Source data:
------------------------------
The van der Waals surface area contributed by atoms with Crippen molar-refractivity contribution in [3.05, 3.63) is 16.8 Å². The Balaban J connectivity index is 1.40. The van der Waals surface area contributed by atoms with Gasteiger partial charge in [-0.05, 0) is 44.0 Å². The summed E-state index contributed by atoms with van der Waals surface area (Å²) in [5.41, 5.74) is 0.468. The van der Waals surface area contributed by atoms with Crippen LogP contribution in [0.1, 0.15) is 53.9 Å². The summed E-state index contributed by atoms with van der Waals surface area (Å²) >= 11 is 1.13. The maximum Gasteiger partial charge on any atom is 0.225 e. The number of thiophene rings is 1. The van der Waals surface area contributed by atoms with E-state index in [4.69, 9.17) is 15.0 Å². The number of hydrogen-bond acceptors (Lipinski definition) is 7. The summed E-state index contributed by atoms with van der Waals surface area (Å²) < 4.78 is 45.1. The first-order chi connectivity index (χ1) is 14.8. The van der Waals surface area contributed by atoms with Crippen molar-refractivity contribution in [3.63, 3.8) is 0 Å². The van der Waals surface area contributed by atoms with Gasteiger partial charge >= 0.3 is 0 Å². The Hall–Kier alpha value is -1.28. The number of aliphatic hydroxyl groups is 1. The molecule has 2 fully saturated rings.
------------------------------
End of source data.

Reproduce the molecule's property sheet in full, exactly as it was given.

The van der Waals surface area contributed by atoms with Crippen molar-refractivity contribution in [3.05, 3.63) is 16.8 Å². The Balaban J connectivity index is 1.40. The van der Waals surface area contributed by atoms with Gasteiger partial charge in [-0.05, 0) is 44.0 Å². The summed E-state index contributed by atoms with van der Waals surface area (Å²) in [5.41, 5.74) is 0.468. The van der Waals surface area contributed by atoms with Crippen LogP contribution in [0.1, 0.15) is 53.9 Å². The summed E-state index contributed by atoms with van der Waals surface area (Å²) >= 11 is 1.13. The maximum Gasteiger partial charge on any atom is 0.225 e. The number of thiophene rings is 1. The van der Waals surface area contributed by atoms with E-state index in [4.69, 9.17) is 15.0 Å². The number of hydrogen-bond acceptors (Lipinski definition) is 7. The summed E-state index contributed by atoms with van der Waals surface area (Å²) < 4.78 is 45.1. The first-order chi connectivity index (χ1) is 14.8. The van der Waals surface area contributed by atoms with Crippen molar-refractivity contribution in [3.63, 3.8) is 0 Å². The van der Waals surface area contributed by atoms with Gasteiger partial charge >= 0.3 is 0 Å². The Hall–Kier alpha value is -1.28. The number of aliphatic hydroxyl groups is 1. The molecule has 2 fully saturated rings.